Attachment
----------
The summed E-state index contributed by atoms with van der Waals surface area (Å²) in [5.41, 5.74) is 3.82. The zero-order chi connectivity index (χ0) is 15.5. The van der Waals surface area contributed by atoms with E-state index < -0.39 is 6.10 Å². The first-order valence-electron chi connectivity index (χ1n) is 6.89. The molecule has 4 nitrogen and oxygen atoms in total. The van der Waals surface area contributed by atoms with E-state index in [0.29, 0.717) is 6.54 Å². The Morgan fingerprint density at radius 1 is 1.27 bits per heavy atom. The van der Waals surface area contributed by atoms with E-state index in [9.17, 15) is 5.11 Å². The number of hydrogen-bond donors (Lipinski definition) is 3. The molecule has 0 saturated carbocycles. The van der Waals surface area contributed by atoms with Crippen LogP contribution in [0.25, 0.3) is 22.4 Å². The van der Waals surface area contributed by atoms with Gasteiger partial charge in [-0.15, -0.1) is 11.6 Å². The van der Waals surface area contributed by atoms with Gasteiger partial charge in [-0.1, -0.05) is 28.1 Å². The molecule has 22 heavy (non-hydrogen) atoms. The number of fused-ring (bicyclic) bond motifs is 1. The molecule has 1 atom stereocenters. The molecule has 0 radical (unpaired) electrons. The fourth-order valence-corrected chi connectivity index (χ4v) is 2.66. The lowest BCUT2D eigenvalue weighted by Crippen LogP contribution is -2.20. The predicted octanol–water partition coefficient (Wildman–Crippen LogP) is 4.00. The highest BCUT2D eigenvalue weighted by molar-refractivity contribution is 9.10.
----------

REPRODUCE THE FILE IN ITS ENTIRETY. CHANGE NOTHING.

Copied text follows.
The summed E-state index contributed by atoms with van der Waals surface area (Å²) in [5.41, 5.74) is 3.82. The zero-order chi connectivity index (χ0) is 15.5. The van der Waals surface area contributed by atoms with E-state index < -0.39 is 6.10 Å². The first-order valence-electron chi connectivity index (χ1n) is 6.89. The molecule has 4 nitrogen and oxygen atoms in total. The van der Waals surface area contributed by atoms with E-state index in [0.29, 0.717) is 6.54 Å². The Morgan fingerprint density at radius 1 is 1.27 bits per heavy atom. The van der Waals surface area contributed by atoms with E-state index in [9.17, 15) is 5.11 Å². The number of hydrogen-bond donors (Lipinski definition) is 3. The molecule has 0 saturated carbocycles. The van der Waals surface area contributed by atoms with Crippen LogP contribution in [0.25, 0.3) is 22.4 Å². The van der Waals surface area contributed by atoms with Gasteiger partial charge in [-0.15, -0.1) is 11.6 Å². The van der Waals surface area contributed by atoms with Gasteiger partial charge in [-0.1, -0.05) is 28.1 Å². The molecule has 22 heavy (non-hydrogen) atoms. The number of fused-ring (bicyclic) bond motifs is 1. The molecule has 1 atom stereocenters. The molecule has 0 radical (unpaired) electrons. The fourth-order valence-corrected chi connectivity index (χ4v) is 2.66. The lowest BCUT2D eigenvalue weighted by Crippen LogP contribution is -2.20. The predicted octanol–water partition coefficient (Wildman–Crippen LogP) is 4.00. The highest BCUT2D eigenvalue weighted by molar-refractivity contribution is 9.10.